Movies at the Palace
We believe that going to the movies should be a special experience. Yes, you can watch just about any movie on your phone, tablet or computer any time you want, anywhere you want. But that is not going to a movie. When the lights go down in a movie theatre you are transported, immersed, lost in the story. Part of the thrill is basking in a community of hundreds - or thousands - of fellow audience members all temporarily joined by a shared moment. It’s not the same as trying to watch a tiny screen with buds shoved in your ears while being jostled on the A-train.
As it was then known, the Loew’s 175th Street theatre opened in 1930 as a temple for film, designed in the exotic style that was all the rage, built to whisk you away from your day-to-day troubles into a world of fantasy. The setting remains as spectacular today as it was during the Depression: the ornamental Buddhas, cherubs, lions, and even elephants preserved in their gilded outrageousness.
They stopped showing movies at the Palace in 1969 when Rev. Ike purchased, and preserved, the building for his church, which continues to be the theatre’s caretaker. But over the past three years the nonprofit United Palace of Cultural Arts has led two successful fundraising campaigns totaling over $200,000 to return movies to the Palace. The first campaign allowed us to purchase used projection equipment to begin showing movies again. The second campaign allowed us to purchase a new 50-foot screen. Based on the success of those campaigns, we have presented over 30 movies since January 2013. In 2016 Broadway superstar Lin-Manuel Miranda donated a new DCP projector and the Palace purchased a new JBL 3.1 audio system. (Learn more about our ongoing efforts to "Reawaken Wonder at a Timeless Movie Palace.")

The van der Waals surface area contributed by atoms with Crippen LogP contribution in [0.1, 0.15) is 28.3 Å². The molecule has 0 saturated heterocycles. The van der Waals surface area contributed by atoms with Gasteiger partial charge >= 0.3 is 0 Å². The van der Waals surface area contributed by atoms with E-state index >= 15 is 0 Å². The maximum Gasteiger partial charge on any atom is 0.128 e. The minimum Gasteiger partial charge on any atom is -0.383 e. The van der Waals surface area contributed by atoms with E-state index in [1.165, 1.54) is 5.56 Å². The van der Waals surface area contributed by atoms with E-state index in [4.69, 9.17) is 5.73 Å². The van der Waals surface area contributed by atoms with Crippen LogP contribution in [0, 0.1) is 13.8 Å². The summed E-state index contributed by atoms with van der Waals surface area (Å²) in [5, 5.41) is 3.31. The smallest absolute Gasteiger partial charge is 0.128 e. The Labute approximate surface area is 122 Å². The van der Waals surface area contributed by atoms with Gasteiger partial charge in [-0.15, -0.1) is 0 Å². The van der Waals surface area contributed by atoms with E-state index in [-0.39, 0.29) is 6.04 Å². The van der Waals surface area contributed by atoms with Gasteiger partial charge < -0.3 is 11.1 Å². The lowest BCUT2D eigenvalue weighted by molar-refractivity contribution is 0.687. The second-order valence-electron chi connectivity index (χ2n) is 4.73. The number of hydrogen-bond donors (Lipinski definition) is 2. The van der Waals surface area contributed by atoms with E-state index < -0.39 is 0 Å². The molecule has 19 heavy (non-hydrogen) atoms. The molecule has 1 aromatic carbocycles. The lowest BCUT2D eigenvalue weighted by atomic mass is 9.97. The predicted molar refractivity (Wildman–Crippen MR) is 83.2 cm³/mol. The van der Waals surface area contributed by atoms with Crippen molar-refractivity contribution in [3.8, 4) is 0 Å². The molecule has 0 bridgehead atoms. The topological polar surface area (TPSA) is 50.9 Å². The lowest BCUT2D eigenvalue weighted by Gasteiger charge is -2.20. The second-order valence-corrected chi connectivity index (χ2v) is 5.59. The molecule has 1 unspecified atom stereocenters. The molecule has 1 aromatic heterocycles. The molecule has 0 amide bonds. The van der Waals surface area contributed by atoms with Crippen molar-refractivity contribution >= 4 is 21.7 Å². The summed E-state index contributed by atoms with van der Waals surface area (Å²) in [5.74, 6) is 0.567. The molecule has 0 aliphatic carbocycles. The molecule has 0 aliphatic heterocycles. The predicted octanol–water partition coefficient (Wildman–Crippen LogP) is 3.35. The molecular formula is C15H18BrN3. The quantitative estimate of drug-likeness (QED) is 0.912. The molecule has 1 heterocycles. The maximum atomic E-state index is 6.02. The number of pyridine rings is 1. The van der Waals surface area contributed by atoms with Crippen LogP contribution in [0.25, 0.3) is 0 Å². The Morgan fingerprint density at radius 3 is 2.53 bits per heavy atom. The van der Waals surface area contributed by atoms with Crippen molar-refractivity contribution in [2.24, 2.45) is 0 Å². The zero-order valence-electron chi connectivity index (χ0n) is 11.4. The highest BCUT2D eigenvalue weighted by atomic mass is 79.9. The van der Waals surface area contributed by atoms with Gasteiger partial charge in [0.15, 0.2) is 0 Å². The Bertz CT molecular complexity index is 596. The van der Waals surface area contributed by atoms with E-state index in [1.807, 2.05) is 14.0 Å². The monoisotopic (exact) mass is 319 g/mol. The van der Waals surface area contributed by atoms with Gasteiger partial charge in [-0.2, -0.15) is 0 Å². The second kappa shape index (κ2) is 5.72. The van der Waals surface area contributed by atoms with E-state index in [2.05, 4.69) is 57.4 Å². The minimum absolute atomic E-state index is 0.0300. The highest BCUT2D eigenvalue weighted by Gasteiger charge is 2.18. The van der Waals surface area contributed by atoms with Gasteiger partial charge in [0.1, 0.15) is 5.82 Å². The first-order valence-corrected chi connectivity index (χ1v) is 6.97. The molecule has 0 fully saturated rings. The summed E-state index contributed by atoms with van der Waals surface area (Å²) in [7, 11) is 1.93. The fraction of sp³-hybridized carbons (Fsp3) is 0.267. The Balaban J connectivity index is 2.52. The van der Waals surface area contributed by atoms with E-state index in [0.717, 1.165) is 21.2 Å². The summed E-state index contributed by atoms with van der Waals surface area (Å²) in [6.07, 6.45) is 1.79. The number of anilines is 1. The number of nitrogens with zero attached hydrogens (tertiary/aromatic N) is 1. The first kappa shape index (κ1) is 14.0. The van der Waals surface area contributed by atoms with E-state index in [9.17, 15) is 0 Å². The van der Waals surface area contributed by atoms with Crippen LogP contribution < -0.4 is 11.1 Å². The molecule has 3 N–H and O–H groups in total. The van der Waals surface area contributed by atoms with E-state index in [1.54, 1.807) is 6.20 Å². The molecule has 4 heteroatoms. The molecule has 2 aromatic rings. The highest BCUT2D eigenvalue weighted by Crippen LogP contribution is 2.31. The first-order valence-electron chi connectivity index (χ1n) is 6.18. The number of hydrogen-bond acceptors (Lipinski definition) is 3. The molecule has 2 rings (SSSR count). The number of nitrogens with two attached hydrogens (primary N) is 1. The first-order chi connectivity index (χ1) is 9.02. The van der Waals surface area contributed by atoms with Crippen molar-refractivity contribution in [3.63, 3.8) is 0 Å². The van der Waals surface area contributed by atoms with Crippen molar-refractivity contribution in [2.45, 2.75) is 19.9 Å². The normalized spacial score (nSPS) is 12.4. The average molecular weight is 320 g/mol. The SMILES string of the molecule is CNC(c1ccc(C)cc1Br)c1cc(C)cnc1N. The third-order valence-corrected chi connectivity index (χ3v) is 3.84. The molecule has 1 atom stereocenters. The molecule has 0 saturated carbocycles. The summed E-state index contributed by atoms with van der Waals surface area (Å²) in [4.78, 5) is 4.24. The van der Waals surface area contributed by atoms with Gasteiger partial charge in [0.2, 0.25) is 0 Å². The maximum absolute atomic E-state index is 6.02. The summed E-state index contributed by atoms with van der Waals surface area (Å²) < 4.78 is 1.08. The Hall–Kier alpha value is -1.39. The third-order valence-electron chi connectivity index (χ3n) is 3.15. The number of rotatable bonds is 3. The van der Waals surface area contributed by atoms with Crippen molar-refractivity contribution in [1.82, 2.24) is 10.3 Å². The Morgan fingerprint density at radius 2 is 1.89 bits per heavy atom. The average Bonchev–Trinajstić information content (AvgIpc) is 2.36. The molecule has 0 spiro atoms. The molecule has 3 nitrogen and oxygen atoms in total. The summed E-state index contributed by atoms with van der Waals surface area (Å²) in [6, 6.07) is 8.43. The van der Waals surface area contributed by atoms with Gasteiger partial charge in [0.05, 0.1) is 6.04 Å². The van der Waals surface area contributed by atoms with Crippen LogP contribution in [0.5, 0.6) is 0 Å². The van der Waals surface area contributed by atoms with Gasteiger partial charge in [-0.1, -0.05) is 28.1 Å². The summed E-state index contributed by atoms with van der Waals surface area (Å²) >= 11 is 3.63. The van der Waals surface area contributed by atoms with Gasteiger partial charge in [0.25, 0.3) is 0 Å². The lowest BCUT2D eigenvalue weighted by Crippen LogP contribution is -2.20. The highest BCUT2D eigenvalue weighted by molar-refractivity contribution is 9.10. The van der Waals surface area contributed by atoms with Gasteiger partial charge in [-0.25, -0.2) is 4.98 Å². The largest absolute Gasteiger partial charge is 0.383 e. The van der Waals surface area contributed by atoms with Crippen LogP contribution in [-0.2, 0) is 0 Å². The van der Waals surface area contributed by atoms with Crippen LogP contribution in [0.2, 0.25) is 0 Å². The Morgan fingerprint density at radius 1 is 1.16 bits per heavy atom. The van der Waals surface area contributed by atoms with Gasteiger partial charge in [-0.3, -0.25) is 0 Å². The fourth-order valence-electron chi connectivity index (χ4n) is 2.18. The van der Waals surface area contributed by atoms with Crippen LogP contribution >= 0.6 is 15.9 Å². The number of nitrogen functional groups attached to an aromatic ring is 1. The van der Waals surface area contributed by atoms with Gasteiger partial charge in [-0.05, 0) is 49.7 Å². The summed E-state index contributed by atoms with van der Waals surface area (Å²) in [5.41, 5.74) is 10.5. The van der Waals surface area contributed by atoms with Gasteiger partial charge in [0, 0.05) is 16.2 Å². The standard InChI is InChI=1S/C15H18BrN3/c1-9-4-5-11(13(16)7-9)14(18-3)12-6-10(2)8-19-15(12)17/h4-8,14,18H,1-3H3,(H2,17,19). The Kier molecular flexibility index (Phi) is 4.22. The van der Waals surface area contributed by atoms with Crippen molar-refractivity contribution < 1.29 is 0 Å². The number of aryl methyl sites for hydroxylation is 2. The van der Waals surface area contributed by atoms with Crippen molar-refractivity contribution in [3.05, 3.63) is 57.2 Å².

In the 1930s the theatre also served as a vaudeville house. We honor that legacy by presenting pre- or post-movie entertainment at most screenings. That has included:
- a flash mob performance of the gym scene from “West Side Story” followed by an interview between Rita Moreno and Lin-Manuel Miranda
- a 10-year anniversary celebration with students from “Mad Hot Ballroom”
- “Phantom of the Opera” with live organ accompaniment followed by a mini-concert by cast members from the Broadway production.
These “movies and a show” have captured the imagination of thousands of film-goers, as well as the city’s media, prompting amNY newspaper to call our events "the best way to see movies the way they used to be." The biggest compliment we receive is when audience members say watching a movie at the Palace is as exciting as seeing live theatre on Broadway.